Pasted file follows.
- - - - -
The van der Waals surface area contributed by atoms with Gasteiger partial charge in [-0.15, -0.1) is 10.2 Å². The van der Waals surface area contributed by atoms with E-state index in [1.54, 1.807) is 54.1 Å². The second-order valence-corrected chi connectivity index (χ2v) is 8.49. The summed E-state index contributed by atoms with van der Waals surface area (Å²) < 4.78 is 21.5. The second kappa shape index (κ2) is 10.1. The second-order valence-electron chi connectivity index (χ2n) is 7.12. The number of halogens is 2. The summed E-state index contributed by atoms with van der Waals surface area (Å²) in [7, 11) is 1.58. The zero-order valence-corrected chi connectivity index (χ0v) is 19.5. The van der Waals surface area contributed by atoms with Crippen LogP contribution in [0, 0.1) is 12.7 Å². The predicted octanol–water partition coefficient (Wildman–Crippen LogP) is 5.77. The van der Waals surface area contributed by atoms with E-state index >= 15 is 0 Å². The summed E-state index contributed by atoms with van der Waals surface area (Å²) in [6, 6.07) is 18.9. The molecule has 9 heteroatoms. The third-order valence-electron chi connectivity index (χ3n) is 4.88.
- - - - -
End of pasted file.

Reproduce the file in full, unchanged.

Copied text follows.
The van der Waals surface area contributed by atoms with Gasteiger partial charge in [-0.15, -0.1) is 10.2 Å². The van der Waals surface area contributed by atoms with E-state index in [1.54, 1.807) is 54.1 Å². The second-order valence-corrected chi connectivity index (χ2v) is 8.49. The summed E-state index contributed by atoms with van der Waals surface area (Å²) < 4.78 is 21.5. The second kappa shape index (κ2) is 10.1. The second-order valence-electron chi connectivity index (χ2n) is 7.12. The number of halogens is 2. The summed E-state index contributed by atoms with van der Waals surface area (Å²) in [7, 11) is 1.58. The zero-order valence-corrected chi connectivity index (χ0v) is 19.5. The van der Waals surface area contributed by atoms with Crippen LogP contribution in [0, 0.1) is 12.7 Å². The predicted octanol–water partition coefficient (Wildman–Crippen LogP) is 5.77. The van der Waals surface area contributed by atoms with E-state index >= 15 is 0 Å². The summed E-state index contributed by atoms with van der Waals surface area (Å²) in [6, 6.07) is 18.9. The molecule has 9 heteroatoms. The third-order valence-electron chi connectivity index (χ3n) is 4.88.